3. The Council recalls the commitment expressed by the government of Iran to strengthen respect for human rights in the country and to promote the rule of law. The Council remains deeply concerned however that, despite such a commitment, serious violations of human rights are continuing to occur in Iran. The situation with regard to freedom of opinion and expression continues to be deeply troubling, especially on the eve of the Parliamentary elections which will take place at the beginning of next year. The Council considers that this is a crucial point for the credibility of the upcoming elections. The Council in its July conclusions called for rapid progress in this field, in light of the arrests of students, journalists and others during recent student demonstrations. Since then, the Council has learned of further cases of arbitrary detention of persons for no reason other than the peaceful expression of their beliefs. The Council, whilst noting the recent release of certain individuals, reiterates the need for further urgent action by the Iranian authorities in this regard, including the rapid release of all persons detained for having exercised their right to freedom of expression.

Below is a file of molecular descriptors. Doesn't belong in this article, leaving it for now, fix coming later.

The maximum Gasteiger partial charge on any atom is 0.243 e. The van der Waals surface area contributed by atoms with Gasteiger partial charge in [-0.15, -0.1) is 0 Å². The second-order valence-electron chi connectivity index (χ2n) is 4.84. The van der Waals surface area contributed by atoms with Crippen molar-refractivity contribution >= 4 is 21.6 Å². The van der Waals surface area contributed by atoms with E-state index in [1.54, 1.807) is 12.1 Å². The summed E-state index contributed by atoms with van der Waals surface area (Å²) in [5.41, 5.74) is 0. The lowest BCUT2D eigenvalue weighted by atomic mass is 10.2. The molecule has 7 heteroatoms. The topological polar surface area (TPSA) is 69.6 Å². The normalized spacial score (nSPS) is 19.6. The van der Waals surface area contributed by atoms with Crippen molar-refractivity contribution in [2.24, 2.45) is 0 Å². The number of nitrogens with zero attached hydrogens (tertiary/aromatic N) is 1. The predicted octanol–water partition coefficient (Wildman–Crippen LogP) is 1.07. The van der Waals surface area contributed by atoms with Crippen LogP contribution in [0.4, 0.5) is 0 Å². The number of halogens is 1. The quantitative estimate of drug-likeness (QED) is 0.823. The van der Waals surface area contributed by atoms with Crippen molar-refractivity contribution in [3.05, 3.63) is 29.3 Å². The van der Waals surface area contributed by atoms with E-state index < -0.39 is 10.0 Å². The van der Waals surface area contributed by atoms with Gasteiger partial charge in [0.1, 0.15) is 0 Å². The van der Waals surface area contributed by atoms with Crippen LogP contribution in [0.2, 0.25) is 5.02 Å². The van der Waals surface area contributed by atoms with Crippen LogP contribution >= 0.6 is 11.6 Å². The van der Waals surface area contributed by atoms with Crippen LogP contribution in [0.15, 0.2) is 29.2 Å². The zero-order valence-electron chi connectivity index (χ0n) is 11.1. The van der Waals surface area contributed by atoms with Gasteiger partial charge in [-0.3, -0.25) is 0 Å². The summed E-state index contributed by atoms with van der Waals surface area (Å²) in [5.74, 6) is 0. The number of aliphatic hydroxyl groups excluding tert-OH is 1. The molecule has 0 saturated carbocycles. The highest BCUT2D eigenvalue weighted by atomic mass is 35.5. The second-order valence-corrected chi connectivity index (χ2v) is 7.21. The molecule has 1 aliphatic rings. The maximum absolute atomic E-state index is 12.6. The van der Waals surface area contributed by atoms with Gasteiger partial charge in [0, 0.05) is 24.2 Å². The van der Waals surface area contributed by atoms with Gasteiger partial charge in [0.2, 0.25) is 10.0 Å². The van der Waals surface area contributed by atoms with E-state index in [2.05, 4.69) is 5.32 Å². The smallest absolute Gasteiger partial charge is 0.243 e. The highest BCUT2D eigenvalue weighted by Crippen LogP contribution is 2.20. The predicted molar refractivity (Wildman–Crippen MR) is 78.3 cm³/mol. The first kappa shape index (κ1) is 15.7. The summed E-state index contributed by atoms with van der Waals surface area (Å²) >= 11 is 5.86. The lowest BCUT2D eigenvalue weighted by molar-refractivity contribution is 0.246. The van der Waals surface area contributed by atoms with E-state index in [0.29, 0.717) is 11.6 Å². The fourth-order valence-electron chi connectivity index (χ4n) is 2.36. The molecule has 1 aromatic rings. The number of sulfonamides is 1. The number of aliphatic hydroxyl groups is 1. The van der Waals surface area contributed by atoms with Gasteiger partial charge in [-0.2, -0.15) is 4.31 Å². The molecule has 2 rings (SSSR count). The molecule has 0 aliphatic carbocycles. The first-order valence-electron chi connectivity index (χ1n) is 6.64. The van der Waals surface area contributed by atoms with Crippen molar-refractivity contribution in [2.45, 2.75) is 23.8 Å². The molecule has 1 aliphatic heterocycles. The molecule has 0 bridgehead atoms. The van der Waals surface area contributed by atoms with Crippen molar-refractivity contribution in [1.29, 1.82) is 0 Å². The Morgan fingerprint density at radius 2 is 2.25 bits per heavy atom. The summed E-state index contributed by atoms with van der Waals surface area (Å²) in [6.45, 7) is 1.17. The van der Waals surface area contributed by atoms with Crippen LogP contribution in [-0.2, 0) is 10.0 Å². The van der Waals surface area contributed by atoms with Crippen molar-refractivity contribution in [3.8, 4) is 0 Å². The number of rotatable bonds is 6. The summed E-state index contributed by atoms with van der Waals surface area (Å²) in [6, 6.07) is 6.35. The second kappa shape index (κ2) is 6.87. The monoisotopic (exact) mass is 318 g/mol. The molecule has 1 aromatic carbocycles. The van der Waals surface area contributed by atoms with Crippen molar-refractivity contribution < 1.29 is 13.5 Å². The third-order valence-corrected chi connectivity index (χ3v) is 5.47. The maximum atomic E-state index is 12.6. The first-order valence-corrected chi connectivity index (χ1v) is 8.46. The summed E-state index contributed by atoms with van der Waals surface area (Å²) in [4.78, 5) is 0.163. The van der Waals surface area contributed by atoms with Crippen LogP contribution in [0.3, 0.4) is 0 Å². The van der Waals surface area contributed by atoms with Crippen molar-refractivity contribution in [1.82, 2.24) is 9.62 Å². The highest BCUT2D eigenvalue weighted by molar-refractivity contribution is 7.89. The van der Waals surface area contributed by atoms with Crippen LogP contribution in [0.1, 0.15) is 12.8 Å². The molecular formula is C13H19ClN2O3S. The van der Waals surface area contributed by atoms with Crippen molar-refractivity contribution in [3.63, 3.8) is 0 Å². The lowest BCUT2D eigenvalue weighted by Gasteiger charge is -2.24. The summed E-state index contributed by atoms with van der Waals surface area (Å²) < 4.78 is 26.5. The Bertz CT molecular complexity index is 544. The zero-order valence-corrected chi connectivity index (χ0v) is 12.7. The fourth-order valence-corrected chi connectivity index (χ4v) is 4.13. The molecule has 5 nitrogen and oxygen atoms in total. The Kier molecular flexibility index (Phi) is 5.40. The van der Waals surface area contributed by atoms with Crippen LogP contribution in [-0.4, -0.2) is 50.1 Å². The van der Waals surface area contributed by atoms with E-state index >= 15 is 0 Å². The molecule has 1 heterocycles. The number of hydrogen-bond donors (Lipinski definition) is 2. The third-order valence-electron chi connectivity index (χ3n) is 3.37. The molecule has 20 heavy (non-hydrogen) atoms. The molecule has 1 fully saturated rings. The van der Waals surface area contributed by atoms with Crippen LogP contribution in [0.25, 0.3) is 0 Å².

4. The Council recalls once more its longstanding and firm position against the use of the death penalty. The Council continues to be seriously concerned about executions being carried out in Iran in apparent absence of respect for internationally recognised safeguards. The practice of public executions is particularly to be regretted. The Council is equally concerned by the continued use of torture and other forms of cruel, inhuman and degrading punishment in Iran. In that respect, the Council takes note with great concern that despite the recommendation by the Head of the Judiciary to judges to opt for alternative punishment in cases where the sentence of amputation would otherwise be imposed, cases of amputation have nevertheless been reported since. The Council encourages the Iranian authorities to take appropriate steps in order to ensure that the recommendation is given full effect. The Council reiterated that a similar recommendation which has been issued regarding alternatives to the sentence of death by stoning is only a first step towards abolition of this practice, and urged the Iranian authorities to establish a moratorium on all executions with a view to their eventual abolition. The Council recalled in July the Iranian government's obligations under international law to investigate promptly and prosecute those responsible for the violent death in custody of photojournalist Zahra Kazemi. Whilst noting that in the meantime proceedings have started in connection with her case, the Council adds its voice to those within Iran who are calling for a fully empowered, independent and impartial investigation into all aspects of the case, including the role of the office of the Chief Prosecutor for Tehran. The Council moreover deeply regrets the rejection by the Guardians' Council not only of the Majlis' revised draft bill implementing the prohibition on torture laid down in Article 38 of the Iranian Constitution, but also of the Majlis' draft bill permitting Iran to accede to the UN Convention against Torture. The Council trusts that, if reconsideration and acceptance by the Guardians' Council is not possible in either case, the Expediency Council will allow these measures to become law.